With Thanksgiving and Christmas just around the corner, we’ll be breaking out some staple Asian and Pacific Islander dishes that the whole family can enjoy. From bold and savory to spicy and sweet, we’ve got you covered this holiday season with various flavors from across the Asian continent and the Pacific Islands. So, skip the basic dinner spread this year in favor of some delicious API recipes that everyone can try!
Paneer makhani is a popular Punjabi dish that originated in Delhi, India. The subtly sweet gravy is usually made with butter, tomatoes and cashews and seasoned with spices like red chili powder and garam masala. Paneer, also known as Indian cottage cheese, is then soaked in this tomato-based curry to delicious effect. Usually curdled from either cow or buffalo milk, paneer is a non-aged, non-melting cheese with a soft, tofu-like texture. Perfect for winter, this comforting dish pairs super well with plain basmati rice, jeera rice, roti, naan or paratha.
Huli means “turn” or “reverse” in Hawaiian, and refers to how this recipe is cooked to simple and smoky perfection. These wings are traditionally cooked on spits, but all you have to do is grill your chicken between two racks and flip them several times while they roast. Huli huli gets its tangy, sweet flavor from an easy-to-make marinade glaze of brown cane sugar, soy sauce and other aromatics like ginger. Other variations on the glaze typically include soy sauce, ginger, garlic and something sweet (like honey or maple syrup) and something acidic (like vinegar, white wine or lime juice).
Bulalo, or bone-marrow soup, is a well-known dish in the Batangas and Tagaytay regions in the Philippines. Made with beef, beef bone-marrow, cabbage, potatoes and corn, the soup highlights a prominent Filipino cooking technique referred to as nilaga, which means “boiled” in Tagalog. Traditionally served with sawasawan (dipping sauce), people have also been known to add in plantains or bananas. Another common variation, kansi, blends bulalo with sinigang (tamarind meat stew) and is soured with batwan (a tart Filipino fruit).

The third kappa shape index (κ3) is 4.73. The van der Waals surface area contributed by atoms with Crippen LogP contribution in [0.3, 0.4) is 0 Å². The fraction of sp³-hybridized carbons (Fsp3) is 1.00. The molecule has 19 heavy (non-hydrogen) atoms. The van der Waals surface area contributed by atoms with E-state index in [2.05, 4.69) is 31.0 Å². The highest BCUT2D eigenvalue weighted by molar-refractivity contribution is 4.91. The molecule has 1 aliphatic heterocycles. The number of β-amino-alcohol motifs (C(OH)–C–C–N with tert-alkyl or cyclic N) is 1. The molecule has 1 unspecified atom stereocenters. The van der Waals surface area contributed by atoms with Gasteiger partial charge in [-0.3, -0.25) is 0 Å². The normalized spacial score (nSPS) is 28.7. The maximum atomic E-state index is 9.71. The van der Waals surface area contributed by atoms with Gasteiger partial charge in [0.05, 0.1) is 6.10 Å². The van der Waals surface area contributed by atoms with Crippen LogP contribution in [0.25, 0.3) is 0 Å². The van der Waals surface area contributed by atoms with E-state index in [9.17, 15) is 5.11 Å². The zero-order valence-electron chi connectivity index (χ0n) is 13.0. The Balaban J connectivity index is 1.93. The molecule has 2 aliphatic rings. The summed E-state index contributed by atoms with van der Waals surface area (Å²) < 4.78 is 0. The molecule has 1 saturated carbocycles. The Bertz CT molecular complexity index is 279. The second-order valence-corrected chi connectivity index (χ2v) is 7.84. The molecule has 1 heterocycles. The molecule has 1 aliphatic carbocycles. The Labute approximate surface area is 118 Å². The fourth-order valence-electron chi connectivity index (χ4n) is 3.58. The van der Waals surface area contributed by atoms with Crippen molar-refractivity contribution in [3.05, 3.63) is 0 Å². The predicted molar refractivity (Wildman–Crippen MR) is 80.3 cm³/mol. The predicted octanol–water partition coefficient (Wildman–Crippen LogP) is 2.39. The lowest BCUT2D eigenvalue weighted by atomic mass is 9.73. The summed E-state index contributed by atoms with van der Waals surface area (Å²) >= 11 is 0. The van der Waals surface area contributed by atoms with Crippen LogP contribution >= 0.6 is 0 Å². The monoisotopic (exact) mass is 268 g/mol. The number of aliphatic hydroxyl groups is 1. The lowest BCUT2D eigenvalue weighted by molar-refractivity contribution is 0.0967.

If you’re an avid fan of noodle soups, this wonderfully savory recipe is sure to become an instant favorite. This particular dish, typical to Hong Kong, is served with rice noodles in a creamy broth made from chicken and pork stock. The soup is then garnished with fresh Thai basil, cucumbers, tomatoes and bean sprouts. The base of the satay flavor itself typically comes from ground, roasted or fried peanuts. From there, other ingredients like sugar, chili, tamarind, coconut milk or galangal (Thai ginger) can be mixed with the peanut base.
Tteokbokki is a popular Korean side dish made with small, cylindrical rice cakes simmered in a sweet and spicy sauce. The sauce is composed of gochujang (red chili paste), gochugaru (red Korean chili powder), soy sauce, sugar and garlic. Fish cakes (eomuk), boiled eggs and scallions are often paired with tteokbokki.
6. Vietnamese Chicken Curry (CÀ RI GÀ)
Hearty soups are simply a must during the colder months. Bold and vibrant, this recipe features tender drumsticks and slow-cooked vegetables in a thick, creamy broth, all tied together by its wonderfully earthy and aromatic flavor. Often paired with rice noodles or fresh baguettes, Vietnamese chicken curry is the perfect meal to eat on a cold, frosty day.
7. Yaki Udon
Both savory and sweet, yaki udon is a Japanese stir-fried dish consisting of thick udon noodles cooked with meat and vegetables in a soy-based sauce. Not only is it incredibly quick and easy to make, but it’s also an extremely versatile dish, meaning you can toss in whatever proteins and vegetables you want! These simple noodles are extremely popular in Japan and can be found worldwide at different restaurants and festivals, the most prevalent variations being shrimp or chicken yaki udon.
8. Cantonese Steamed Fish (清蒸鱼)
Often consumed during Lunar New Year celebrations, this one is an easy and healthy dish sure to be a winning crowd-pleaser. Make sure to select a fish with large amounts of fat so that the flesh stays silky and tender throughout the cooking process. This will also ensure the meat’s better absorption of the light, soy-based sauce.
Densely nutritious, this heavenly recipe only calls for four main ingredients. A mouthwatering Chinese delicacy, fish maw soup tends to be eaten at the biggest celebrations such as weddings or Lunar New Year banquets. The soup itself is made from a simple blend of chicken stock and chicken bouillon powder. After simmering in the broth, the fish meat will then achieve its signature, cloud-like texture.
Braised beef honeycomb tripe is a classic dim sum favorite for a reason. Often served as part of a meat stew (牛雜, pronounced “ngau jahp” in Cantonese), the tripe (cow stomach lining) is slow-cooked in a variety of traditional Chinese spices and aromatic sauces until succulently tender. It’s also usually simmered with daikon, which gives some natural sweetness to its flavor profile. While tripe doesn’t really have a distinct taste, it does have a distinct, chewy or springy texture that’s often compared to the consistency of firm squid.
Which dish will you try your hand at this holiday season? Whether it’s to impress your loved ones or to celebrate across cultures, these finger-licking recipes are sure to win any crowd over.